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Need advise on Meteorite hunting in Southern California

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I saw the Meteorite Man on the Science channel and said to my self "This is the kind of thing I could get into, and my friend will love it too!"

About and hour later my friend Dan came over for our regular Wednesday night pool match and when I mentioned it to him he got about as excited about the idea as I already was.

We both have metal detectors and we both are anxious to get started, so as the more research inclined of the two of us here I am asking all the stupid questions I can think of.

Where do I have to go in or around Los Angeles, California to look for meteorites.

We live in Simi Valley which is about 65 miles North West of L.A.

We are about 35 miles West of Edwards Air Force Base and the Shuttle makes it's double sonic boom directly over my house when it has to land at Edwards.

Any help or good advise will be greatly appreciated.

We want to go out on our 1st hunt this Saturday if possible.

Are we crazy or what?

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Hi Tom,

You have passed the first requirement ("Are we crazy or what"). Yes you are. Buy the book Rocks From Space. It is the Bible that you will live and breathe if you want to find meteorites. When you have read it cover to cover, (the first time) you will be prepared for your first hunt. Everything you need to know is in that one book. There are other things but, that's where to start.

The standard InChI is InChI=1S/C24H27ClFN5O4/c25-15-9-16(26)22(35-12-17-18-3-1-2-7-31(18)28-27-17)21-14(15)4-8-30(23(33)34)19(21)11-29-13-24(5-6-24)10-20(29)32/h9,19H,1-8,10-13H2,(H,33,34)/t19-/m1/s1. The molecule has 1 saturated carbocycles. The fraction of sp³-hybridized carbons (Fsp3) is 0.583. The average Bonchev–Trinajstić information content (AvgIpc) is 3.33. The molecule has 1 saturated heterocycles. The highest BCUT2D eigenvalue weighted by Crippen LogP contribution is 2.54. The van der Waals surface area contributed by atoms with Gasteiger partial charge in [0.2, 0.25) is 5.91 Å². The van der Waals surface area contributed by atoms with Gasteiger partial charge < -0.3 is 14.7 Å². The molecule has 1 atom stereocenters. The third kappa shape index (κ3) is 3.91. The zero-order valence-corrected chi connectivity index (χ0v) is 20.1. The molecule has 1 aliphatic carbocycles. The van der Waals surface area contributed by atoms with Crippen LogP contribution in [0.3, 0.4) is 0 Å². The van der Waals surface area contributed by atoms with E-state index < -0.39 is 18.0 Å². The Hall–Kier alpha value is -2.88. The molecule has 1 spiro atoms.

"When you can walk this rice-paper and leave no trace, you will have learned"


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Hi Tom, As Homefire said, the desert is a great place to look. A few things are important to have, A GPS and digital camera, in case you find one. A neodynium magnet on a pole, or golf club etc., (don't ever get the magnet close to the GPS or camera) The rest is common sense, hat, sunscreen, way enough water to walk out it all the way back. A digging tool, a pick-mattock is good to have.

For a magnet pole I use a 3/4 round by 2 inch neodynium cylinder, packaging taped on the end of 3/4 wooden dowel about 48 inches long, which is over kill. Others use a square magnet on the end of golf club, or on the end of a steel mattock.

Metorite hunding is great, but kinda like fishing, if you find one it's great, if you don't, it was still a great day out and about. Be persistent, don't get discouraged. If you find one it's important, and it needs to be recorded, documented, even put in your will so it's not lost to science. Good Luck Hunting! Clifton

Magnet site.


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